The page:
Prime Minister Imran Khan said on Thursday that an Indian pilot, who was captured by Pakistan’s armed forces this week, will be released on Friday in a bid to de-escalate tensions with his country’s nuclear-armed eastern neighbour.
He said “As a peace gesture, we will be releasing him tomorrow,” he announced while addressing a joint session of parliament.
Pakistan Air Force shot down two Indian fighter jets that had breached the Line of Control, or the de facto border separating the Indian- and Pakistani-administered portions of Kashmir, on Wednesday morning, before capturing a pilot.
Pakistan Foreign Minister Shah Mehmood Qureshi on Thursday said his Saudi counterpart, Adel al-Jubeir, is coming to Pakistan today with an important message from Crown Prince Mohammad bin Salman.
Qureshi said, “I have received a message that the Saudi foreign minister is departing for Pakistan. The Saudi foreign minister is bringing an important message from Crown Prince Mohammad bin Salman.”
Earlier this month, the Saudi crown prince visited Pakistan. In his joint press conference with Prime Minister Imran Khan calling Pakistan his home.
Additionally, Abu Dhabi Crown Prince Sheikh Mohamed bin Zayed Al Nahyan has made phone calls to Prime Minister Imran Khan and Indian Prime Minister Narendra Modi, urging both leaders to deal “wisely” with recent developments and to keep dialogue and communication at the top of their priority lists.
“Mohamed bin Zayed makes telephone calls to Indian and Pakistani prime ministers, stresses importance of dealing wisely with recent developments and giving priority to dialogue and communication,” read the statement posted on the crown prince’s official Twitter account.
When asked if Pakistan’s incursion and alleged targeting of military installations could be construed as an act of war, Air Vice Marshal RGK Kapoor avoided a yes or no answer and instead alleged that Pakistan had targeted military installations in its strikes, and that represented an escalation in itself.
As part of a policy statement on the floor of the House, Prime Minister Khan added that he had tried to speak to his Indian counterpart, Narendra Modi, on the telephone, reasoning that the recent escalation was neither in the interest of Pakistan nor that of India. “We aren’t afraid of anything, but want peace,” he continued.
US Secretary of State Mike Pompeo on Thursday said that he had spoken to both Pakistani and Indian leaders and urged them to avoid “any action that would escalate and greatly increase risk”.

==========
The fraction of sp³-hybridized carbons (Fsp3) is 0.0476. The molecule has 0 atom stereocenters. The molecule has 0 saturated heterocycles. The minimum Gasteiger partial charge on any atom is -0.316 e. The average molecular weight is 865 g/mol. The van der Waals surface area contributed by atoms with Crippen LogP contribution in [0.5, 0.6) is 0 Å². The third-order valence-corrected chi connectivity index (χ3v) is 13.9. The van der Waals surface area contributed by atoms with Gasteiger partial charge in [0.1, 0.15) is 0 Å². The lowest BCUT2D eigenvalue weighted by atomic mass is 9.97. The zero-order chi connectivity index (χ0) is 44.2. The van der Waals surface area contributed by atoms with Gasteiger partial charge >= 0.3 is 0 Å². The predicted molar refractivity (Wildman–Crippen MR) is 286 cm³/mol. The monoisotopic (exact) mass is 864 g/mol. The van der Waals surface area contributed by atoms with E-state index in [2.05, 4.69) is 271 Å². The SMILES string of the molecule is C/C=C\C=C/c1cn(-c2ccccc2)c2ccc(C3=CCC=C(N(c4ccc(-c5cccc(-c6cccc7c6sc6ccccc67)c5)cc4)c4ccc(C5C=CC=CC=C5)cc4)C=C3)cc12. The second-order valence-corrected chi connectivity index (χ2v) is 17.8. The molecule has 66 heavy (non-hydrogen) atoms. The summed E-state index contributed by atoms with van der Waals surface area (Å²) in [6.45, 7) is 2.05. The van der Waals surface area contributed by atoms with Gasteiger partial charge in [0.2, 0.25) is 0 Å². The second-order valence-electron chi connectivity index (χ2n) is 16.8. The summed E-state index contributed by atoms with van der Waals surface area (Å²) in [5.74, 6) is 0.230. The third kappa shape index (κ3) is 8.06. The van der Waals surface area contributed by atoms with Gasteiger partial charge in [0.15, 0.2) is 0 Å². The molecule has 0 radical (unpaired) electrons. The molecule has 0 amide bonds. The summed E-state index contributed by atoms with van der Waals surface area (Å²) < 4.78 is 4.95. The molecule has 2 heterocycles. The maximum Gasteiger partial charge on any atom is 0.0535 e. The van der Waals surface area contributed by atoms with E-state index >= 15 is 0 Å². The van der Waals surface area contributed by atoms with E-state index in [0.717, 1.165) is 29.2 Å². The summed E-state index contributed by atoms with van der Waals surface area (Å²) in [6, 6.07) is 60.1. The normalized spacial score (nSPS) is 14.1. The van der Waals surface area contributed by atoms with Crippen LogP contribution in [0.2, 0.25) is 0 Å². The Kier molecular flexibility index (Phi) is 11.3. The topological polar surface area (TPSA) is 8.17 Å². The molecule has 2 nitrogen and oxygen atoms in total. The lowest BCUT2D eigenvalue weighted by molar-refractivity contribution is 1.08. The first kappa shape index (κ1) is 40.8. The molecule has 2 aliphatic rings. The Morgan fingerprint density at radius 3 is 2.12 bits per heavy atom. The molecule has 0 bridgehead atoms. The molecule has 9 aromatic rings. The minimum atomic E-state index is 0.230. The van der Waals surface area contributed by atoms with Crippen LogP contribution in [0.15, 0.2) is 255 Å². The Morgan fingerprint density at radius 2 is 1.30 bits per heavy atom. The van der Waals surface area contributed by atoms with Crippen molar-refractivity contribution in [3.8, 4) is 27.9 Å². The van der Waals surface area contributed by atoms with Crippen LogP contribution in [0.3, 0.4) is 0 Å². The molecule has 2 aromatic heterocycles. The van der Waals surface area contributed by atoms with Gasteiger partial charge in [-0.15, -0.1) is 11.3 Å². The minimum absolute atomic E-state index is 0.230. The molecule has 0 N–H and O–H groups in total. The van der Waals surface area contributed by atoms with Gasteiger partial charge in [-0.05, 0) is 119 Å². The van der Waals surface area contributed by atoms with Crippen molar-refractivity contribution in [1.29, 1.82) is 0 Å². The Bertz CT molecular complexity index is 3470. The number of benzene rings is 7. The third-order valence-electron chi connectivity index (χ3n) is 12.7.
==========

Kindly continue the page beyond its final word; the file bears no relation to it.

Indian armed forces remain at ‘heightened state of readiness’
Following the gesture of peace officials representing India’s armed forces said at a press briefing that they remain at a heightened state of readiness.
However, there was no mention of going on the offensive. The representatives of the armed forces said they would only respond if provoked.
Pakistan Airspace still closed
Pakistan has closed its airspace in response to soaring tensions with India. That means all flights have been rerouted or are stranded until Islamabad reopens the airspace.
Thousands of holidaymakers were stranded in Bangkok on Thursday after Thai Airways cancelled all flights that normally are scheduled to travel over Pakistani airspace. With over 5000 passengers caught up in the flight delays, Thia authorities are waiting for permission to fly over other countries.
Flights going to London, Paris, Brussels, Milan and Munich were all cancelled on Thursday, while 10 incoming flights from Europe have also been cancelled.
Thousands of Pakistanis are stranded in Saudi and the Emirates hoping to be scheduled before the weekend.
Back Channel dialogue is still ongoing
Backchannel dialogue is still ongoing but so far no agreement has been reached. Some good news for the region. Both countries have stated they will not launch any further attacks but are still resolute in there defensive capability.
Many international countries have a vested interest in both countries and communication from Saudi Arabia and China have had an impact on creating a dialogue for communication.
Twitter erupts after Imran Khan announces the release of the pilot
Twitter from both sides of the eastern border was all praise for Prime Minister Imran Khan’s announcement that Pakistan will release the captured Indian Air Force officer, Wing Commander Abhinandan, on March 1.
Indian cricketer-turned-politician Navjot Singh Sidhu termed the act “noble” and said that the goodwill gesture “is a cup of joy for a billion people” of India.
Turkish President Recep Erdogan also praised the Pakistani Prime Minister for his leadership.
PM Imran Khan received a telephonic call from President of Turkey Recep Tayyip Erdogan this evening.
President Erdogan congratulated the PM Khan on his Speech at the Parliament & his statesman like offers to India for de-escalating the situation and working towards peace. pic.twitter.com/5ma5bAnBSt
— PTI (@PTIofficial) February 28, 2019
Khan thanked Turkish president for his constant support to Pakistan and the Kashmiri people.
The two leaders agreed that President Erdogan’s visit to Pakistan for the Pakistan-Turkey High-Level Strategic Cooperation Council meeting would provide the opportunity for an in-depth overview of bilateral relations and the way forward.
Both countries are and the leadership are conscious of public opinion and neither will want to be perceived as weak. Maintaining the upper hand for each party is arguably the crucial point as negotiations develop.
For Modi, can he sell the narrative ‘Pakistan were fearful of our retaliation and curbed to releasing our pilot before we responded with the might of the Indian army?’ In election mode, Modi must find a solution that will get him reelected in May.
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